But food sovereignty is not an issue Occupy the Farm could solve on its own. At best, the two acres activists planted with a variety of vegetables can produce a little more than 100 pounds of produce each week. Where the project’s real value lies, activists say, is in its educational power and example for nearby communities.
“Our vision for the future is to turn this into sort of a hub for urban agriculture,” said UC Berkeley student Lesley Haddock, who helped to plan this action for the past several months. “We’ve seen people trying the democratic process for 15 years. Those people are really frustrated. We’re sort of taking it to the next level. This is how we’re communicating with the university. We’re saying, It’s not okay to just keep ignoring people. You have to address this.”
Activists broke the locks on the Gill Tract and occupied the land on April 22, Earth Day, in solidarity with the global La Via Campesina peasant farmers movement. Many of the farmers are local Bay Area Occupy veterans; many are not. Some live blocks away and others come from outside the state. All those who pitched a tent on the farm put in some hours of work for its benefit. Over and over again throughout the three-week occupation, farm activists emphasized to me: they were there to farm, not to live and not to protest.
Along the 70 planted rows, the basil seed library, the children’s “Lady Bug Patch” and chicken coops, it’s clear that there are stakes in this ground.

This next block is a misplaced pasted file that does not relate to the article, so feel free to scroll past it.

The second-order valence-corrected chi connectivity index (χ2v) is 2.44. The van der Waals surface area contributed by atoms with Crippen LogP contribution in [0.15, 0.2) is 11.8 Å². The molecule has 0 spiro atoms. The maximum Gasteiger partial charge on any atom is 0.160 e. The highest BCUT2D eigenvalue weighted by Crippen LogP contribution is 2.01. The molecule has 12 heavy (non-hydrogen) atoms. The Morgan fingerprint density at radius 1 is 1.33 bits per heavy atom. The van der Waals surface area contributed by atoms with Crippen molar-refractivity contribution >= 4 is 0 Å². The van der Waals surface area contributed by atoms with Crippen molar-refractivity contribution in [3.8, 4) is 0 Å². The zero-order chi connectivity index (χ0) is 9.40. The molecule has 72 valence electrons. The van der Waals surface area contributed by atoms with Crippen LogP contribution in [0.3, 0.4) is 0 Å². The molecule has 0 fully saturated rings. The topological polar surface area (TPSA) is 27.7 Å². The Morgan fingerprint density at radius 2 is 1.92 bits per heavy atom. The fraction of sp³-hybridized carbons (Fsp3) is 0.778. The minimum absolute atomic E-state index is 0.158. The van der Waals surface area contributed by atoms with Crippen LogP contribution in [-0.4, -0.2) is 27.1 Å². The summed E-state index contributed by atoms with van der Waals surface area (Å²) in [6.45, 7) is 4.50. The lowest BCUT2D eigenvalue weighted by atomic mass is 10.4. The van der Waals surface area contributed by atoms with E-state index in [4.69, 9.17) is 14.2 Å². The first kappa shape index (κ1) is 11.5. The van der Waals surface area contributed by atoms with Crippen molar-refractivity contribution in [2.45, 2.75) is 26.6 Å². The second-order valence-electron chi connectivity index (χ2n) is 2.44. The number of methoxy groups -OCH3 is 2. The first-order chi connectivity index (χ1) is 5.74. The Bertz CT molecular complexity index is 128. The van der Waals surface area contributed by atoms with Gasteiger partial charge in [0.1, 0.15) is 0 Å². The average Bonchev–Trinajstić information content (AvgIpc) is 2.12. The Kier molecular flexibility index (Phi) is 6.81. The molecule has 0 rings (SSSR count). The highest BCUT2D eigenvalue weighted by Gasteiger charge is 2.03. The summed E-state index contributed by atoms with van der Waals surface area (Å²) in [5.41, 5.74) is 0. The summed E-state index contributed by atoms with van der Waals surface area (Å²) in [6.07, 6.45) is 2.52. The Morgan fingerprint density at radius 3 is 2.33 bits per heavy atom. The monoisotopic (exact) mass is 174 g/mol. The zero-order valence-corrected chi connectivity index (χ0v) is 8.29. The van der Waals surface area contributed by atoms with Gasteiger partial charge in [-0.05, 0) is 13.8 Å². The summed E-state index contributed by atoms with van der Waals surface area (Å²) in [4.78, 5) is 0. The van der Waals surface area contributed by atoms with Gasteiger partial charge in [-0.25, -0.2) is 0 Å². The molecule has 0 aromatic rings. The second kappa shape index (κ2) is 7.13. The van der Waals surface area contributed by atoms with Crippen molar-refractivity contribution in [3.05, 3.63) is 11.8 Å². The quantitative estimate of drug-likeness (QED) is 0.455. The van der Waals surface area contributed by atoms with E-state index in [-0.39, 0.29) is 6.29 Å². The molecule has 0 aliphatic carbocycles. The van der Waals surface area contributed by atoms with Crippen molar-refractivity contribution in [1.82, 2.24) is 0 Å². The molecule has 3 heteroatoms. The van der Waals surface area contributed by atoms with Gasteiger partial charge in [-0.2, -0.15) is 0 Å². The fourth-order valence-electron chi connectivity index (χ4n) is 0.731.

Police were dispatched early Monday “to clear an encampment that didn’t exist,” according to Occupy the Farm activist Ashoka Finley. The group had removed tents from the tract last Friday “in a good-faith gesture toward the researchers” who were set to begin planting.
That wasn’t enough for UC Berkeley researcher Damon Lisch, who likened the farm occupation to sharing an office with a hostile colleague. Lisch, who conducts research on genetically modified corn in which Novartis has purchased a stake, has been a vocal opponent of the farm, but not of its goals. “I think it would be a terrible precedent if they were allowed to stay. It’s just profoundly un-democratic,” he told reporters last week. “What I hope will happen is that it will be resolved peacefully and people who advocate for urban farming will be allowed a seat at the table.”